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Title: Gnathostomulid  
Author: World Heritage Encyclopedia
Language: English
Subject: Bilateria, Gnathifera (clade), Gastrotrich, Sea worm, Salinella
Publisher: World Heritage Encyclopedia


Jaw worms
Scientific classification
Kingdom: Animalia
(unranked): Protostomia
(unranked): Spiralia
(unranked): Platyzoa
Phylum: Gnathostomulida
Ax, 1956[1]

Gnathostomulids, or jaw worms, are a small phylum of nearly microscopic marine animals. They inhabit sand and mud beneath shallow coastal waters and can survive in relatively anoxic environments. They were first recognised and described in 1956.[1]


Most gnathostomulids measure 0.5 to 1 millimetre (0.020 to 0.039 in) in length. They are slender to thread-like worms, with a transparent body. The neck region is slightly narrower than the rest of the body, giving them a distinct head.[2]

Like flatworms they have a ciliated epidermis, but are unique in having but one cilium per cell.[3] The cilia allow the worms to glide along in the water between sand grains, although they also have muscles that allow the body to twist or contract.

They have no [2]

The mouth is located just behind the head, on the underside of the body. It has a pair of muscular jaws supplied with minute teeth, and a plate on the lower surface that bears a comb-like structure which they use to scrape smaller organisms off of the grains of sand that make up their anoxic seabed mud habitat.[4] This bilaterally symmetrical pharynx with its complex cuticular mouth parts make them appear closely related to rotifers and their allies, together making up the Gnathifera. The mouth opens into a blind-ending tube in which digestion takes place; there is no anus.[2]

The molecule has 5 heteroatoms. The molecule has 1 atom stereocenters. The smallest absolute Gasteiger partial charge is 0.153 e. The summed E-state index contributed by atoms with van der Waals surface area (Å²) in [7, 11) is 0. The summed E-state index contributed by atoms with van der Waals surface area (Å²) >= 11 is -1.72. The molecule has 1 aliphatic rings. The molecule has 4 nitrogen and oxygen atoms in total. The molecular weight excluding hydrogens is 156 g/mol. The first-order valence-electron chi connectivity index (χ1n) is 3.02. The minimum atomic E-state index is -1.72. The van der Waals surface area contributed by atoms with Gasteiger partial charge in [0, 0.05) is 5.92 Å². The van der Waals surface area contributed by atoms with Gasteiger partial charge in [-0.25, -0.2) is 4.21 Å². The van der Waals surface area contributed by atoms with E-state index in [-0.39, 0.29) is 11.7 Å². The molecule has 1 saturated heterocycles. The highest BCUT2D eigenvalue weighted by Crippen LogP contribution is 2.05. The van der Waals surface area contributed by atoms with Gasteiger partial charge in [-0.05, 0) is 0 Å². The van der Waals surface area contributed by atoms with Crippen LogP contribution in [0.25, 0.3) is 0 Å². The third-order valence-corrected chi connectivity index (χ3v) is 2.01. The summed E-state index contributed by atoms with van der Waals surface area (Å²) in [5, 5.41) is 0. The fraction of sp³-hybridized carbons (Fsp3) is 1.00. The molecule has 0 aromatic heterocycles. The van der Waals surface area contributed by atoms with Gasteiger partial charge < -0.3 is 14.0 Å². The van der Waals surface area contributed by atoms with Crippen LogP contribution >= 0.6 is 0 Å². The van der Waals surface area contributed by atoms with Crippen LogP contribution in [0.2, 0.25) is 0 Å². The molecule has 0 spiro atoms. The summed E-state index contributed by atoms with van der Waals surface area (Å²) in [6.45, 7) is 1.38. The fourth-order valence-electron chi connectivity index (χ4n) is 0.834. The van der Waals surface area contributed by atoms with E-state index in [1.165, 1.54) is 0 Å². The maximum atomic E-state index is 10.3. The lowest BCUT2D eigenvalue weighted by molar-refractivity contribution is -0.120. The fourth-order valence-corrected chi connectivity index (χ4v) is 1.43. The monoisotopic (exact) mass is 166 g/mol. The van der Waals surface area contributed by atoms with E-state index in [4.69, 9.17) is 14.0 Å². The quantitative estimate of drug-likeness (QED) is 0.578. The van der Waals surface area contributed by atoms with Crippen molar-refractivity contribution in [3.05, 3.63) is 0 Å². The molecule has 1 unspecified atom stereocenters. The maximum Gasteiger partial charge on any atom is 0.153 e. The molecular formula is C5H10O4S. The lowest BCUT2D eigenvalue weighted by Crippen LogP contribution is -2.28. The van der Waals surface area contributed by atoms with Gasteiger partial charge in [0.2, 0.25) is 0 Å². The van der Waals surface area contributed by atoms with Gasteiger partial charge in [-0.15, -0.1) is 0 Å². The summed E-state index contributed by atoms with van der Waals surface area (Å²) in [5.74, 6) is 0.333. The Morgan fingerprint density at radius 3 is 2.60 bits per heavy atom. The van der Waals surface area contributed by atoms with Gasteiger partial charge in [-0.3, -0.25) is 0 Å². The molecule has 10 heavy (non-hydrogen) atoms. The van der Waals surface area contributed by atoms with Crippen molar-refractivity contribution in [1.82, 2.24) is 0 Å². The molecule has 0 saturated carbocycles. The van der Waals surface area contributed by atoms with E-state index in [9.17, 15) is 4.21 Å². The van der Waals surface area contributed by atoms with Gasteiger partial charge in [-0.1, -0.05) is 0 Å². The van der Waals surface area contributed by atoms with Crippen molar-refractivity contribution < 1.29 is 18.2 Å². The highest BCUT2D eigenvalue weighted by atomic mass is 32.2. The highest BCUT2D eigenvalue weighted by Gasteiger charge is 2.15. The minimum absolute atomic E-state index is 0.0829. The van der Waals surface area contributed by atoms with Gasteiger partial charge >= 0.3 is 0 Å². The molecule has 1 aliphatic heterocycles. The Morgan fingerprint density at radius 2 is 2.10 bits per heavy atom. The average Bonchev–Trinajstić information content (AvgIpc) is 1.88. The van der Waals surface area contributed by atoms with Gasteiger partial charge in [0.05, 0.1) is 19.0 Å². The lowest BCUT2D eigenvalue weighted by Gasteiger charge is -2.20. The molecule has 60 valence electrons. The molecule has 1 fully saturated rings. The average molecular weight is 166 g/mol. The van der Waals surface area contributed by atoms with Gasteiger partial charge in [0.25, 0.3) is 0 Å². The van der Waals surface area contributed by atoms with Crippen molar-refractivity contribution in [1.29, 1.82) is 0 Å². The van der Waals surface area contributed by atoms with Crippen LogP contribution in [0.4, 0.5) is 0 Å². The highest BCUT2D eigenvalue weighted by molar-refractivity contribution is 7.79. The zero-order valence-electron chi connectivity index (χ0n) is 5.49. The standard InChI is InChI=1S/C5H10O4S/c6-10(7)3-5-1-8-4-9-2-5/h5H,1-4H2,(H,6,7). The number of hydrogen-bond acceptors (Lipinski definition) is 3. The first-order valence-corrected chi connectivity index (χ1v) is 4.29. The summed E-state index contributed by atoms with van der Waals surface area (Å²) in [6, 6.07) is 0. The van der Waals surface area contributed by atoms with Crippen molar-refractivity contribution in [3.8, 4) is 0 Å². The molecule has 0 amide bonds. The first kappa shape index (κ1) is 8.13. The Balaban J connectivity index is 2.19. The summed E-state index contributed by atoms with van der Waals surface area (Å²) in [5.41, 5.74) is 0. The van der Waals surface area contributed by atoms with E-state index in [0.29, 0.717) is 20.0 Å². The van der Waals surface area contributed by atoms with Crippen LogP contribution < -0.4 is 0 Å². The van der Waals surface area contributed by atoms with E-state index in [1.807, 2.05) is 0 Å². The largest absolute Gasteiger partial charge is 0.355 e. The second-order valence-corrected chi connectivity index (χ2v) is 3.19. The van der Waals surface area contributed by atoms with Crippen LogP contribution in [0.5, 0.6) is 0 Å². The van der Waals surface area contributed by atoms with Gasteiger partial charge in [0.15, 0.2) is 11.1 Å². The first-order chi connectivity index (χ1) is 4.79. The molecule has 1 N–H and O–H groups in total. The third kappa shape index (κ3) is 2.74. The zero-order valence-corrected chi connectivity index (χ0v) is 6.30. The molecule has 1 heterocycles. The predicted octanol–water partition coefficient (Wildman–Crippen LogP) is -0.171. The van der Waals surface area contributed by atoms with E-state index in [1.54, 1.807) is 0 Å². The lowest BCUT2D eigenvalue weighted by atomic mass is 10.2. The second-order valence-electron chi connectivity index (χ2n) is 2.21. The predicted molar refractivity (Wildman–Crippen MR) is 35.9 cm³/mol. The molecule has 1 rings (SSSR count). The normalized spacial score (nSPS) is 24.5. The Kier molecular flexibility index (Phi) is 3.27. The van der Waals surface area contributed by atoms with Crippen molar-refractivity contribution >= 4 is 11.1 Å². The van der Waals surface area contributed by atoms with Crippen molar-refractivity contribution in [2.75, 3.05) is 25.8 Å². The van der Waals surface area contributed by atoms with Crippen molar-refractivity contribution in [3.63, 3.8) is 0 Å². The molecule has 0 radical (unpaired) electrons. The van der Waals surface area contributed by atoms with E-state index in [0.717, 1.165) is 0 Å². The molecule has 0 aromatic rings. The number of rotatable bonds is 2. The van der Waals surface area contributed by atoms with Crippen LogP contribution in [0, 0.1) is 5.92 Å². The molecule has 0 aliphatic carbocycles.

Gnathostomulids are simultaneous hermaphrodites. Each individual possesses a single ovary and one or two testes. After fertilization, the single egg ruptures through the body wall and adheres to nearby sand particles; the parent is able to rapidly heal the resulting wound. The egg hatches into a miniature version of the adult, without a larval stage.[2]


There are more than 100 described species[5] and certainly many more as yet undescribed. The known species are grouped in two orders. The [4]

Gnathostomulids have no fossil record.


  1. ^ a b Ax, P. (1956). "Die Gnathostomulida, eine rätselhafte Wurmgruppe aus dem Meeressand". Abhandl. Akad. Wiss. u. Lit. Mainz, math. - naturwiss. 8: 1–32. 
  2. ^ a b c d Barnes, Robert D. (1982). Invertebrate Zoology. Philadelphia, PA: Holt-Saunders International. pp. 311–312.  
  3. ^ Ruppert, Edward E., Fox, Richard S., Barnes, Robert D. (2004) Invertebrate Zoology (7th edition). Brooks/Cole-Thomson Learning, Belmont, US
  4. ^ a b Barnes, R.F.K. et al. (2001). The Invertebrates: A Synthesis. Oxford: Blackwell Science.
  5. ^ Zhang, Z.-Q. (2011). "Animal biodiversity: An introduction to higher-level classification and taxonomic richness". Zootaxa 3148: 7–12. 
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